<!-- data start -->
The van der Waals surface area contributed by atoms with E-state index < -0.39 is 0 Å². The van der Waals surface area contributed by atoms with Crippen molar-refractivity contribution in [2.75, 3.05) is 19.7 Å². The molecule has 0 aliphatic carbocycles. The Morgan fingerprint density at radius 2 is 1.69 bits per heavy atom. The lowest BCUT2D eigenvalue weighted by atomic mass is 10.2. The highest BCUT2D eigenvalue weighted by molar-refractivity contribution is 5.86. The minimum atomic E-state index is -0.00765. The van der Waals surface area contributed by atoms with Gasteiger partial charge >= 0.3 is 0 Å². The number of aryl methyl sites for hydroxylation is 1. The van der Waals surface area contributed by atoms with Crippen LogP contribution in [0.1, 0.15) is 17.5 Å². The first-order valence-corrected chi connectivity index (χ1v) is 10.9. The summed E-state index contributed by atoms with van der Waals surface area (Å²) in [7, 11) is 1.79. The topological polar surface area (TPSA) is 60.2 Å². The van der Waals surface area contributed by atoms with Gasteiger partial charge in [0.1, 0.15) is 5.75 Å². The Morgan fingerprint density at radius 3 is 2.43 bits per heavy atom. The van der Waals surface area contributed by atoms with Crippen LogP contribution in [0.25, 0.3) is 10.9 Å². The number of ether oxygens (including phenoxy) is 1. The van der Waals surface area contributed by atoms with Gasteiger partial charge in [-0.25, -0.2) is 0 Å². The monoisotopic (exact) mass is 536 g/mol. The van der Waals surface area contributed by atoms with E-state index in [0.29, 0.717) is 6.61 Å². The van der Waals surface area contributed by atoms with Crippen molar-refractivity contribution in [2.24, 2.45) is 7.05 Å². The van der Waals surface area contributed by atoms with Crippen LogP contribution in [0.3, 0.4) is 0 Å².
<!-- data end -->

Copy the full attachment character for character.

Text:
The van der Waals surface area contributed by atoms with E-state index < -0.39 is 0 Å². The van der Waals surface area contributed by atoms with Crippen molar-refractivity contribution in [2.75, 3.05) is 19.7 Å². The molecule has 0 aliphatic carbocycles. The Morgan fingerprint density at radius 2 is 1.69 bits per heavy atom. The lowest BCUT2D eigenvalue weighted by atomic mass is 10.2. The highest BCUT2D eigenvalue weighted by molar-refractivity contribution is 5.86. The minimum atomic E-state index is -0.00765. The van der Waals surface area contributed by atoms with Gasteiger partial charge >= 0.3 is 0 Å². The number of aryl methyl sites for hydroxylation is 1. The van der Waals surface area contributed by atoms with Crippen LogP contribution in [0.1, 0.15) is 17.5 Å². The first-order valence-corrected chi connectivity index (χ1v) is 10.9. The summed E-state index contributed by atoms with van der Waals surface area (Å²) in [7, 11) is 1.79. The topological polar surface area (TPSA) is 60.2 Å². The van der Waals surface area contributed by atoms with Gasteiger partial charge in [0.1, 0.15) is 5.75 Å². The Morgan fingerprint density at radius 3 is 2.43 bits per heavy atom. The van der Waals surface area contributed by atoms with Crippen LogP contribution in [0.25, 0.3) is 10.9 Å². The number of ether oxygens (including phenoxy) is 1. The van der Waals surface area contributed by atoms with Gasteiger partial charge in [-0.25, -0.2) is 0 Å². The monoisotopic (exact) mass is 536 g/mol. The van der Waals surface area contributed by atoms with E-state index in [0.29, 0.717) is 6.61 Å². The van der Waals surface area contributed by atoms with Crippen molar-refractivity contribution in [2.24, 2.45) is 7.05 Å². The van der Waals surface area contributed by atoms with Crippen LogP contribution in [0.3, 0.4) is 0 Å².